Ask the Barman: No time to mess

Jonathan Clark uses his years of experience to keep the customers at TA's upscale Messa happy.

Bartender Jonathan Clark 370 (photo credit: Yoni Cohen)
Bartender Jonathan Clark 370
(photo credit: Yoni Cohen)
Chef restaurant Messa in Tel Aviv is famous for its sophisticated white and cream interior, which is reminiscent of a grand European dining room. The adjacent bar, however,is a whole different story. The black-themed bar offers customers an intimate dimly-lit room where they can indulge in the outstanding food that the restaurant has to offer while sampling a fine selection of alcohol.
The bar at Messa tries not to take itself too seriously, while still maintaining the high standards that the name evokes. The atmosphere is a little naughtier and the aim is to simply have a good time.
Experienced bartender Jonathan Clark looks at ease behind the bar which takes up a large proportion of the floor space at this relatively small place. A computer science student by day, Jonathan can be found studying hard, but when night falls he is busy entertaining the discerning customers.
Jonathan, who has worked in some of the best bars in London as well as Tel Aviv, is proud to be a part of an experienced bartending staff that helps to keep the international crowd at Messa happy.
How did you get into bartending?
When I was 21, straight after the army, I went to a bartenders course. You always think that the life of a bartender is very glamorous and you always hear how they get it on with girls and how they have a great time behind the bar. It sounded so magical. That helped me make the decision to go to the bartenders course. Once I finished that, I moved to London for two years and worked in a few bars there.
What’s the difference between working here and there?
There’s a huge difference. There’s a big difference in mentality. Most people here in Israel drink Vodka Red Bull and stuff like that whereas in London people are more into cocktails and are much more particular about their drinks. In Israel you can really change their minds and show them new stuff.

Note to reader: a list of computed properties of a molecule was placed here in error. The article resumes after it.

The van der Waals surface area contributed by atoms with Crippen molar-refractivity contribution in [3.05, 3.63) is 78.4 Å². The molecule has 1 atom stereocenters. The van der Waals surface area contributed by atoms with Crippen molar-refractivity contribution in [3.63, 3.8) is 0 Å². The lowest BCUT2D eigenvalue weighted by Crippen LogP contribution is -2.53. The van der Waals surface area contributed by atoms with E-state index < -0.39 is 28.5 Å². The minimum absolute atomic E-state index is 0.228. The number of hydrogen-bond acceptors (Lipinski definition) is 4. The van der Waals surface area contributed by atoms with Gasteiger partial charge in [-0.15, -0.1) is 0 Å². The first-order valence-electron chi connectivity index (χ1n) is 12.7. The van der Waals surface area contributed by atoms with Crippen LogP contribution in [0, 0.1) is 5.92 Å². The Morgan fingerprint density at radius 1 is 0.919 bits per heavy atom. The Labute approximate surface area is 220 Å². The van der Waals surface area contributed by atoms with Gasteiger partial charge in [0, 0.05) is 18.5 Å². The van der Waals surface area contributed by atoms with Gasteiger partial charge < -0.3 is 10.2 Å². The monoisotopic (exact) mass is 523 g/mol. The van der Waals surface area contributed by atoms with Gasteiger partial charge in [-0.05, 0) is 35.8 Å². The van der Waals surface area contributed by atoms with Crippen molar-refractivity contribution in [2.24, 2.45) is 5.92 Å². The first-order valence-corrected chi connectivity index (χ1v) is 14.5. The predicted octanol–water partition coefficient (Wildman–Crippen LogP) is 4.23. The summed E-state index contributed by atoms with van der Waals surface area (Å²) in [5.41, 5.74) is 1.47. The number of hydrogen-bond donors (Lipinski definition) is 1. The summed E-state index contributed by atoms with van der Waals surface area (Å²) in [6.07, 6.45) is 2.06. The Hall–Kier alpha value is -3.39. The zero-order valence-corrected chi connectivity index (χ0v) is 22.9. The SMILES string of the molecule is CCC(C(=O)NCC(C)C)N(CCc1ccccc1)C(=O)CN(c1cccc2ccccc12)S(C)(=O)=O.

Did you learn more about bartending on the course or while actually working?
On the course you study more of the theoretical stuff. The practical element is what you learn on the job. Working here at Messa can be very challenging and it’s actually quite a high pressure job. The reality is very different from what they actually teach you.
How long have you been doing it for?
Almost seven years now.
So that’s quite a long time in the bartending world then?
Yes. I’ve been working here at Messa for nearly three and a half years. There are people who have been working here for five or six years even. We are a very experienced staff.
Messa is well known for its high standard, so you think that the staff and the atmosphere are very different from a lot of other bars in Tel Aviv?
Yes definitely. It’s very challenging for a new person to start working here and being able to perform at the high standard that’s expected.
What’s your favorite drink to make?
Old Fashioned. It’s just a classic cocktail that’s not too complicated. It only takes a couple of minutes to make and it’s just so tasty.
What’s your least favorite drink to make?
I don’t really have a least favorite one to make but one cocktail that I can’t stand to drink is Negroni [a Campari-based cocktail]. I can’t figure out how people drink it. It tastes like gasoline to me. 
What’s the worst thing about the job?
After a few years of working in the job your body starts to feel the effects. The hours are a bit crazy. Staying up till 5 a.m. most nights can be very challenging. Every time you need to wake up and go to school, and it gets harder and harder.
So are there any advantages to have free time during the day?
Most of the time I study but there are a lot of advantages to having all that time. When you are on vacation from school you can go to the beach and hang out with friends.
Do you drink while you are working?
In the past few years I have tried to reduce the amount that drink while behind the bar. I used to drink a lot but my body just can’t take it anymore. I probably drink a couple of chasers each night.
Do people buy you drinks?
Yes of course. The problem is that I can never say no. I’ve had a few nights where the customers are very insistent on drinking with me. I’ve definitely found myself not being able to walk home at the end of the night.
What’s the best tip you’ve ever received?
It was actually in London and not here in Israel. I was working on New Year’s Eve and received 2,000 pounds. The group I was serving drank about 30 bottles of champagne.
Who would be your ideal drinking partner?
Charlie Sheen.
I would love to explore what’s going on in his mind and I think the best way to do that would be to get him drunk.
What drink do you think he would like?
I think he’s more of a scotch kind of person.
Do people flirt with you a lot when you’re behind the bar?
It happens both ways. Bartending is a really social job. You always find yourself flirting with girls, even if it’s not intentional. It just happens. It’s almost as if they expect if from you.
Finally, what do you think it takes to be a bartender?
You need to be able to handle the pressure. You need to be able to see everything that’s going on around you.
19 HaArba'a Street, Tel Aviv
Tel: (03) 685-6859
Open everyday from 7 p.m. until the last customer leaves